Front Page Titles (by Subject) Quotation on the Exportation of Grain, from Howlett. - Lectures on Political Economy, vol. 2
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Quotation on the Exportation of Grain, from Howlett. - Dugald Stewart, Lectures on Political Economy, vol. 2 
Lectures on Political Economy. Now first published. Vol. II. To which is Prefixed, Part Third of the Outlines of Moral Philosophy, edited by Sir William Hamilton (Edinburgh, Thomas Constable, 1856).
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Quotation on the Exportation of Grain, from Howlett.
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“Although I have already, I presume, sufficiently evinced that the influence of all legal regulations, with regard to the imports and exports of grain, is perfectly trifling when compared with the influence of the seasons, as well as the influence of the general state of the kingdom, I would, however, by no means have it concluded that I think them at all times and in all cases absolutely useless.
“There may be occasions in which they are highly expedient. If there be an uncommon scarcity of grain, we must endeavour to procure it from abroad, or run the hazard of starving. If, on the other hand, the domestic produce be so exceedingly abundant as to sink the price greatly below what the farmer can grow it for, some foreign market must be found, or, from the discouragement thence arising to the culture, it may probably occasion future want. Bounties, too, upon importation in the former instance, and upon exportation in the latter, provided the tricks and frauds of merchants and corn-dealers are sufficiently guarded against, may not be improper. In these extreme cases, I think there can be little doubt. But the principal question is, whether, in the intermediate situation of things, legal regulations, pointing out the exact prices at which exportation and importation should each respectively take place, be absolutely necessary, or even expedient. For my own part, I am rather inclined to think that the whole might safely be left to the natural course of things, and that a free unrestrained trade would be attended with no permanent evil.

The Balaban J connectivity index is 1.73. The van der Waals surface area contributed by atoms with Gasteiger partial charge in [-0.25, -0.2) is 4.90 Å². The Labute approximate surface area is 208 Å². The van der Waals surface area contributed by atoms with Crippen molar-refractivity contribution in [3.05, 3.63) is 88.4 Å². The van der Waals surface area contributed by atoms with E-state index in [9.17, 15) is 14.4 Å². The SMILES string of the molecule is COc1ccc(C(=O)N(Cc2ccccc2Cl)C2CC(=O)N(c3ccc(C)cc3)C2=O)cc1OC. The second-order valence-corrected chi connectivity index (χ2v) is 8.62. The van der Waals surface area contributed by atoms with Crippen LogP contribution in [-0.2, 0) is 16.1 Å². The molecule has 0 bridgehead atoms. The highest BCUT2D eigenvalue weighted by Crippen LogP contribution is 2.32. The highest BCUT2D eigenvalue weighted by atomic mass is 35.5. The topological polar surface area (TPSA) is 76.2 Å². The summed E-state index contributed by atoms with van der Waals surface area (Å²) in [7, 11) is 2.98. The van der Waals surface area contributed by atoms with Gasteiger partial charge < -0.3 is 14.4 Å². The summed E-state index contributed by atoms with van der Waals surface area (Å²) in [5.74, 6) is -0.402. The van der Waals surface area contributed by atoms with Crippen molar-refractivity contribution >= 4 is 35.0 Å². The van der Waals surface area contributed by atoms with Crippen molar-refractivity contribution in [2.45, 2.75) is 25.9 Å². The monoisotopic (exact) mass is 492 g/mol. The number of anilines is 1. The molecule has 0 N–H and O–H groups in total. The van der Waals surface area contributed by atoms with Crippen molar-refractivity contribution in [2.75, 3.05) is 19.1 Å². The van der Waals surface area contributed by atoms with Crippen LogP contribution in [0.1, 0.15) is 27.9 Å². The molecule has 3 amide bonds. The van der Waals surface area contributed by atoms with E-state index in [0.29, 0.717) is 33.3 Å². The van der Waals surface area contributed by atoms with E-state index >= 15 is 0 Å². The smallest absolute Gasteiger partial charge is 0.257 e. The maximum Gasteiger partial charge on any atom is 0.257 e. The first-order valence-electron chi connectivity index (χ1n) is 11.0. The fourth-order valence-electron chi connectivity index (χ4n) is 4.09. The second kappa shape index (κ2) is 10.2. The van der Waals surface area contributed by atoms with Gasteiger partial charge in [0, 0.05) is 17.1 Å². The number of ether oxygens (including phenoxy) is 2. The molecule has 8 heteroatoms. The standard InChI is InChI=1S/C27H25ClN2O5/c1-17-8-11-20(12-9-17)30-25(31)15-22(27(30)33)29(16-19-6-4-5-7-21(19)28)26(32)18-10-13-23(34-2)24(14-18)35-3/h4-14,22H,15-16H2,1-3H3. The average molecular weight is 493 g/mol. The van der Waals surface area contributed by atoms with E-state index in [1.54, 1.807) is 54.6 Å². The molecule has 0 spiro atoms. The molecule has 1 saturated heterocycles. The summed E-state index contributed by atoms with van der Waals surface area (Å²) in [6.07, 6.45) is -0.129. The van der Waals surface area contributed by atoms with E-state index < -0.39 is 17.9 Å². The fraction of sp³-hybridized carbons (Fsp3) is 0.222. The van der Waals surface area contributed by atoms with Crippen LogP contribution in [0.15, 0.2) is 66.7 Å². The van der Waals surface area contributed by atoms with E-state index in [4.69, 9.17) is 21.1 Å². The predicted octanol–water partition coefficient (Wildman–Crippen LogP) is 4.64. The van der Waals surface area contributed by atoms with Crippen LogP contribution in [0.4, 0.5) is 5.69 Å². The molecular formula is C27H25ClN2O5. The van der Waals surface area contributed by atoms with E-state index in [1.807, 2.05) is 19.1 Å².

“Were there no general prospect of either exportation or importation, the home consumption would be the sole object regulating the growth; the farmer would always endeavour to raise it as long as it were worth his while, and no laws could induce him to do it any longer. Whatever he finds most profitable he will turn his attention to, be it corn, hops, or cattle; and this in time will inevitably produce a general level. Variety of seasons, as better suiting the one or the other, will, indeed, occasion frequent vibrations of the balance, but all will finally tend to restore and preserve the due equilibrium. And I much question whether any of the corn laws, through the whole of the present century, have occasioned a single acre more or less to be sown, with any species of grain, than would have been had no such laws ever existed.”—Dispersion of the Gloomy Apprehensions, &c., by the Rev. John Howlett, p. 37.
To Part I., p. 326.